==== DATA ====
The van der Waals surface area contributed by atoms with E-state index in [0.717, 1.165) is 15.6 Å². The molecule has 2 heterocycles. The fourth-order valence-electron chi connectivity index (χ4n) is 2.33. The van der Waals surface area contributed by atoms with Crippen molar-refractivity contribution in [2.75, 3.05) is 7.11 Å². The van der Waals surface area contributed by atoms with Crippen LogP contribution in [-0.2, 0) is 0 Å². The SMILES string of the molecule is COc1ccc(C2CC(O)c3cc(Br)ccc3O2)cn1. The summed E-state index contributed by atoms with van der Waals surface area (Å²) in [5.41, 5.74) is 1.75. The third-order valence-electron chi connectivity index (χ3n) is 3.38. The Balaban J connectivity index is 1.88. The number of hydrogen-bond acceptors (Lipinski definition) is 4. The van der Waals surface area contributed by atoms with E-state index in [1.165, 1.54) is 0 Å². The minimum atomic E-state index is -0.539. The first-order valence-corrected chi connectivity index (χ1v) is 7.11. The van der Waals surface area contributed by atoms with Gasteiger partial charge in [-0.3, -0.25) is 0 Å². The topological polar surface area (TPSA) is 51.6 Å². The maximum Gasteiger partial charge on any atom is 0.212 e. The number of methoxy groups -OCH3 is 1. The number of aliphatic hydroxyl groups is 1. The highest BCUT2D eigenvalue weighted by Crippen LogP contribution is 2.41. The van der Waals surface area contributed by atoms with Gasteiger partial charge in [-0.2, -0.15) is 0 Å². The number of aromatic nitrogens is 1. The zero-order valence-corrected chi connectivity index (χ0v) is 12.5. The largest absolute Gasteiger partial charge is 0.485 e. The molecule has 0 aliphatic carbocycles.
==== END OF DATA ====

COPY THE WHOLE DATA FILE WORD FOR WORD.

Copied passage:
The van der Waals surface area contributed by atoms with E-state index in [0.717, 1.165) is 15.6 Å². The molecule has 2 heterocycles. The fourth-order valence-electron chi connectivity index (χ4n) is 2.33. The van der Waals surface area contributed by atoms with Crippen molar-refractivity contribution in [2.75, 3.05) is 7.11 Å². The van der Waals surface area contributed by atoms with Crippen LogP contribution in [-0.2, 0) is 0 Å². The SMILES string of the molecule is COc1ccc(C2CC(O)c3cc(Br)ccc3O2)cn1. The summed E-state index contributed by atoms with van der Waals surface area (Å²) in [5.41, 5.74) is 1.75. The third-order valence-electron chi connectivity index (χ3n) is 3.38. The Balaban J connectivity index is 1.88. The number of hydrogen-bond acceptors (Lipinski definition) is 4. The van der Waals surface area contributed by atoms with E-state index in [1.165, 1.54) is 0 Å². The minimum atomic E-state index is -0.539. The first-order valence-corrected chi connectivity index (χ1v) is 7.11. The van der Waals surface area contributed by atoms with Gasteiger partial charge in [-0.3, -0.25) is 0 Å². The topological polar surface area (TPSA) is 51.6 Å². The maximum Gasteiger partial charge on any atom is 0.212 e. The number of methoxy groups -OCH3 is 1. The number of aliphatic hydroxyl groups is 1. The highest BCUT2D eigenvalue weighted by Crippen LogP contribution is 2.41. The van der Waals surface area contributed by atoms with Gasteiger partial charge in [-0.2, -0.15) is 0 Å². The number of aromatic nitrogens is 1. The zero-order valence-corrected chi connectivity index (χ0v) is 12.5. The largest absolute Gasteiger partial charge is 0.485 e. The molecule has 0 aliphatic carbocycles.